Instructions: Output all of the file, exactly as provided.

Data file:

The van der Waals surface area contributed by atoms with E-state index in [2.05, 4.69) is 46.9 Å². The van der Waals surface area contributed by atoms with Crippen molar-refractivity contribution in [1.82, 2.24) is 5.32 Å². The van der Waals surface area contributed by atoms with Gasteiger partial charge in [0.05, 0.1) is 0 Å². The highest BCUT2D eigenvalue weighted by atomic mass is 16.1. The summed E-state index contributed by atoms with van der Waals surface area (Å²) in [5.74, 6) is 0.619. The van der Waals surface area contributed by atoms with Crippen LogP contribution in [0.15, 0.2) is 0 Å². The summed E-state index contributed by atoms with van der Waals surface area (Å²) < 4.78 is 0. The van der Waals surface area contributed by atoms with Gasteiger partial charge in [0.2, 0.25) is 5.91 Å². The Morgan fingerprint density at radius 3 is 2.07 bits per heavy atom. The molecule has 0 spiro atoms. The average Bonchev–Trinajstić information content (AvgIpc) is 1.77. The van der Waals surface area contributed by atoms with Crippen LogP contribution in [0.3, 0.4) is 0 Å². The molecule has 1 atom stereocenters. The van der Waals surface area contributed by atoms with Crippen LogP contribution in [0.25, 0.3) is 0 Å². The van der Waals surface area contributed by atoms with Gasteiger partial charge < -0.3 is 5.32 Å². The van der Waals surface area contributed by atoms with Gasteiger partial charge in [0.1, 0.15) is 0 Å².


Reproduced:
The van der Waals surface area contributed by atoms with E-state index in [2.05, 4.69) is 46.9 Å². The van der Waals surface area contributed by atoms with Crippen molar-refractivity contribution in [1.82, 2.24) is 5.32 Å². The van der Waals surface area contributed by atoms with Gasteiger partial charge in [0.05, 0.1) is 0 Å². The highest BCUT2D eigenvalue weighted by atomic mass is 16.1. The summed E-state index contributed by atoms with van der Waals surface area (Å²) in [5.74, 6) is 0.619. The van der Waals surface area contributed by atoms with Crippen LogP contribution in [0.15, 0.2) is 0 Å². The summed E-state index contributed by atoms with van der Waals surface area (Å²) < 4.78 is 0. The van der Waals surface area contributed by atoms with Gasteiger partial charge in [0.2, 0.25) is 5.91 Å². The Morgan fingerprint density at radius 3 is 2.07 bits per heavy atom. The molecule has 0 spiro atoms. The average Bonchev–Trinajstić information content (AvgIpc) is 1.77. The van der Waals surface area contributed by atoms with Crippen LogP contribution in [0.3, 0.4) is 0 Å². The molecule has 1 atom stereocenters. The van der Waals surface area contributed by atoms with Crippen LogP contribution in [0.25, 0.3) is 0 Å². The van der Waals surface area contributed by atoms with Gasteiger partial charge < -0.3 is 5.32 Å². The van der Waals surface area contributed by atoms with Gasteiger partial charge in [0.1, 0.15) is 0 Å².